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By the end of the ’90s, if you switched from oil to natural gas to heat your home, you were well on your way to saving money. Last year, however, the price of natural gas soared, and so did consumer heating costs. And while heating accounts for 40% of the energy used in the home, there are several ways to keep your energy bills at a minimum.
- Do an audit. It will identify waste. “Check with your local utility company,” says Mozelle W. Thompson, a commissioner at the Federal Trade Commission (FTC). “Many of them will offer free or low-cost energy audits.” The U.S. Department of Energy offers a do-it-yourself audit of your home at its Website (www.home energysaver.lbl.gov).
- Close your fireplace flue. When the fireplace is not in use and its flue is open, you could be losing up to 8% of your heat.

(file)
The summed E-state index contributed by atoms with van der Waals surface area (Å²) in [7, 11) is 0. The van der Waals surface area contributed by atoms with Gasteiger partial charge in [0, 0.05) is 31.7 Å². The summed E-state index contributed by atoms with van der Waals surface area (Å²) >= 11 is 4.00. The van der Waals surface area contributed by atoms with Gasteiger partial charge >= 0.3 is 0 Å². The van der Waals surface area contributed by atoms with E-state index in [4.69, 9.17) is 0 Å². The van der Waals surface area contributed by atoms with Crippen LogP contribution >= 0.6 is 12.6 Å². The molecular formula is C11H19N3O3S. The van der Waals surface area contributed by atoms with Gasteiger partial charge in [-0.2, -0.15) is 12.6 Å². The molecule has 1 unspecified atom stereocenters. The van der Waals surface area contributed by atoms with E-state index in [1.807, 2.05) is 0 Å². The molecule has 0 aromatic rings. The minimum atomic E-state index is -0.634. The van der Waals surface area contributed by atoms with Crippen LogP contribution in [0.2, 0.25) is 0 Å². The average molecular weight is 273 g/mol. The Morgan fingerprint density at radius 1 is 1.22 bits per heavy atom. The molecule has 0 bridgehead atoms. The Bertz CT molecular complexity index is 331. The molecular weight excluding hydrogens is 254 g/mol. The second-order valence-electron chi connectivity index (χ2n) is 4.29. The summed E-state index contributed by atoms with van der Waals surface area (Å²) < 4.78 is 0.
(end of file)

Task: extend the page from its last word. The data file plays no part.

- Regulate your thermostat. Install a programmable thermostat to automatically lower nighttime temperatures. For every degree you lower the thermostat, you cut 2% from your bill.
- Insulate. Repair caulking and weatherstripping. The key to selecting insulation is its R value. Experts recommend insulating an attic at R-30; exterior walls at R-15.
- Tune up your boiler. Plan an annual tune-up for your boiler, furnace, or heat pump. It could save 5% on your bill each month. Your utility company may offer this service. Thompson suggests noting the energy-efficiency ratings of those items. “The FTC places labels on [them] to tell you how much it will cost over time.”
Other simple procedures include closing doors to under-used rooms, covering windows, and sealing holes around heating pipes and plumbing.
“One of the wisest investments African American families can make is in a home,” says Thompson. Being smart about saving energy is just protecting a wise investment. —